NBA

With Dwyane Wade gone, Miami prepares for the future

Pat Riley and Dwyane Wade had done this dance before. Last summer, the two engaged in a similar game of chicken with the former trying to balance the past with the present in South Beach and the latter looking to be paid handsomely over the final years of his career. The conclusion of that negotiation — a one-year, $20 million deal — set the stage for another round of difficult discussions in 2016.

While most expected Riley and Wade to posture publicly via the media, the presumptive outcome was that the 34-year old would ultimately agree to return to Miami on a lesser deal that in all likelihood would allow him to finish his career in a Heat uniform. In the stroke of fewer than 140 characters, though, Miami’s future changed at 9:20pm ET on Wednesday night when free agency’s latest “Woj Bomb” revealed that Wade was close to committing to his hometown Chicago Bulls. Four minutes later, the deal was done.

It seems that two years of tense negotiations wore on the Riley-Wade relationship and after a history of taking lesser money in order to facilitate greater team success, Wade reportedly felt that the 71-year old Heat executive didn’t sufficiently value his contributions to the franchise. It’s hard to imagine that Riley did not appreciate Wade’s tenure with Miami, but it’s much easier to understand his decision not to speak with Wade directly (and other various signs) as a business decision designed to transform the roster and build a new way forward.

Despite delivering favorable box score statistics in the playoffs, Wade has struggled since the departure of LeBron James in 2014, going from a career-high 58.8 percent true shooting percentage in James’ final season with the Heat to a career low 51.7 percent last year. He is a poor outside shooter, his ability to get to the basket has declined as he’s aged, and it’s highly unlikely that his production on the court will match the dollar value of his deal over the next few seasons.

For Riley and Miami, Wade’s departure represents a changing of the guard as the franchise transitions toward an investment in a new regime. The organization prioritized maxing out 27-year old Hassan Whiteside and have reached out to Tyler Johnson regarding the 24-year old’s offer from the Brooklyn Nets. Most importantly, Wade’s departure opens up room for the Heat’s best two-way prospect, Justise Winslow to develop.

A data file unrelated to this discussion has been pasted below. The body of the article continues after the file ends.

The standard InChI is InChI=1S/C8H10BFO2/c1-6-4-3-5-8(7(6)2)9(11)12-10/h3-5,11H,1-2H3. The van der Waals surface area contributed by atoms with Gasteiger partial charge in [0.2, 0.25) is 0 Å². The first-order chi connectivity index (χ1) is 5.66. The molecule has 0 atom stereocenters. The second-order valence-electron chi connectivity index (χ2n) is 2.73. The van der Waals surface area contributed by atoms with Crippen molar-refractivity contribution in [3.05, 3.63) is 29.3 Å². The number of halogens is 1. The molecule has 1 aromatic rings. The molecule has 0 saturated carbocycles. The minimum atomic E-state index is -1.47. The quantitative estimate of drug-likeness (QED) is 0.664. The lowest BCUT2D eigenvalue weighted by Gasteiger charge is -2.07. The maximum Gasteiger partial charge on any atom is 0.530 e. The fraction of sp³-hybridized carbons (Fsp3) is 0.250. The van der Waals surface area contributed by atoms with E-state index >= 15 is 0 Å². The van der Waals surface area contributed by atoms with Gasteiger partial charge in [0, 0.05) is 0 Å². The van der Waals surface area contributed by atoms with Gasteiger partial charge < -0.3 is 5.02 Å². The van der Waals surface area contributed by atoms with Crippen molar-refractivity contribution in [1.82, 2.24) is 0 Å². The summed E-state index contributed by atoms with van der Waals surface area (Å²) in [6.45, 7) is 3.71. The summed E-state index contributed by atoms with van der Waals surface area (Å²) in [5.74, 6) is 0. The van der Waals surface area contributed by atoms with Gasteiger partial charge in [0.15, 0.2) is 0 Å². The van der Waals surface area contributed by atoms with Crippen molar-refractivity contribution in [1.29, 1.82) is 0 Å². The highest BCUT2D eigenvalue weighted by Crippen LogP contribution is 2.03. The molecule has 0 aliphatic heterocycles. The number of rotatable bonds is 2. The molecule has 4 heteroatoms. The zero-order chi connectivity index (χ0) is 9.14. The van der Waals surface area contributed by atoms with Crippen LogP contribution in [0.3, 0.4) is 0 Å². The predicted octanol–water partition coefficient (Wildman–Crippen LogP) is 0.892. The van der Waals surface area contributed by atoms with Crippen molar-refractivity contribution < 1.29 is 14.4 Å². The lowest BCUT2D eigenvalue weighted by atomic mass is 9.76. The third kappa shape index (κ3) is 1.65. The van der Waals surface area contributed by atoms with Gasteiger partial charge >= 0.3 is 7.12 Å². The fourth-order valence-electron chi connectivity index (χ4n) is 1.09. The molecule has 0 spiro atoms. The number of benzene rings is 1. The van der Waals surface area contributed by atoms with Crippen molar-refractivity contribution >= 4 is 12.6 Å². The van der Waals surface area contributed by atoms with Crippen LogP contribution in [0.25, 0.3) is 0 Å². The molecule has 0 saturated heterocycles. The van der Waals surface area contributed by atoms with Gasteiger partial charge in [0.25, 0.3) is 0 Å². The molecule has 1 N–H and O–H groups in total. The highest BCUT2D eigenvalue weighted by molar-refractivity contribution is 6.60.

The 20-year old is well regarded for his individual defensive prowess where his strength and 6-10 wingspan make him a capable multi-position defender. Still, Winslow is a work in progress on the offensive end of the floor. As a rookie, he averaged just 8.1 points per 36 minutes and finished the season with a rather putrid 48.9 percent true shooting percentage. Perhaps his shooting struggles were something that we should have seen coming. Despite shooting 41.8 percent from behind the three-point arc at Duke, Winslow attempted just 110 threes during his lone season in Durham and his 64.1 percent free throw percentage should have been a huge red flag.

While Winslow has shown promise in transition and as a slasher in the half court, his offensive upside will depend on his ability to develop into a creator both for himself and for his teammates. With Wade using 31.6 percent of the team’s possessions last season, there were few chances for the rookie to work with the ball in his hands. Now, there will be more opportunities for the 20-year old to expand his game. Winslow’s best opportunities to be successful in a league seemingly determined to downsize will likely come at the power forward spot, the same position he succeeded from at Duke. Against slightly larger opponents, he should be more comfortable attacking off the dribble and crashing to the basket.

Certainly Winslow will not immediately become an offensive focal point for the Heat. Goran Dragic is still on the roster, Chris Bosh will potentially return to the floor, and Whiteside figures to get his share of touches. Nonetheless, head coach Eric Spoelstra would be wise to invest portions of his offensive game plan in his best future talent to help the youngster begin to improve his game in order to lead the franchise sooner rather than later. Wade’s departure is the perfect opportunity to usher in a new era by doing exactly that.